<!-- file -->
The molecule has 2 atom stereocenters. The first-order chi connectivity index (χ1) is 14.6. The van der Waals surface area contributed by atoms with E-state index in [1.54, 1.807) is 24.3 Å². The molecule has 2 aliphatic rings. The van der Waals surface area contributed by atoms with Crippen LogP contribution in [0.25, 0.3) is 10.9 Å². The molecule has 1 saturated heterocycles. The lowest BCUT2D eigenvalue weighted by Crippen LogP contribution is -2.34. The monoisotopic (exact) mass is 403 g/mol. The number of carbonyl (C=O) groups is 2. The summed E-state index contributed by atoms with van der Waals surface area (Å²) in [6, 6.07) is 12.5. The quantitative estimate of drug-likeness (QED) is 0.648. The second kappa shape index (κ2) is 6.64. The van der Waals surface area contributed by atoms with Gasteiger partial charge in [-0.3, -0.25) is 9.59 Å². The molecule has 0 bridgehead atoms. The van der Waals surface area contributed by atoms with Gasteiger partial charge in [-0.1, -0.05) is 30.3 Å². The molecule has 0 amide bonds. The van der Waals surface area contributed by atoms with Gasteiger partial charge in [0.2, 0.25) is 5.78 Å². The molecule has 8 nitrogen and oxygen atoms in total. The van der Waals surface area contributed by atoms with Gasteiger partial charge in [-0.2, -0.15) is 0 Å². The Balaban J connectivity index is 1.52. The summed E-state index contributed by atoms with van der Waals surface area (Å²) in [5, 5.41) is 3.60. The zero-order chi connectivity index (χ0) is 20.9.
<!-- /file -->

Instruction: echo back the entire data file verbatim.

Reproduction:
The molecule has 2 atom stereocenters. The first-order chi connectivity index (χ1) is 14.6. The van der Waals surface area contributed by atoms with E-state index in [1.54, 1.807) is 24.3 Å². The molecule has 2 aliphatic rings. The van der Waals surface area contributed by atoms with Crippen LogP contribution in [0.25, 0.3) is 10.9 Å². The molecule has 1 saturated heterocycles. The lowest BCUT2D eigenvalue weighted by Crippen LogP contribution is -2.34. The monoisotopic (exact) mass is 403 g/mol. The number of carbonyl (C=O) groups is 2. The summed E-state index contributed by atoms with van der Waals surface area (Å²) in [6, 6.07) is 12.5. The quantitative estimate of drug-likeness (QED) is 0.648. The second kappa shape index (κ2) is 6.64. The van der Waals surface area contributed by atoms with Gasteiger partial charge in [-0.3, -0.25) is 9.59 Å². The molecule has 0 bridgehead atoms. The van der Waals surface area contributed by atoms with Gasteiger partial charge in [-0.1, -0.05) is 30.3 Å². The molecule has 0 amide bonds. The van der Waals surface area contributed by atoms with Gasteiger partial charge in [0.2, 0.25) is 5.78 Å². The molecule has 8 nitrogen and oxygen atoms in total. The van der Waals surface area contributed by atoms with Gasteiger partial charge in [-0.2, -0.15) is 0 Å². The Balaban J connectivity index is 1.52. The summed E-state index contributed by atoms with van der Waals surface area (Å²) in [5, 5.41) is 3.60. The zero-order chi connectivity index (χ0) is 20.9.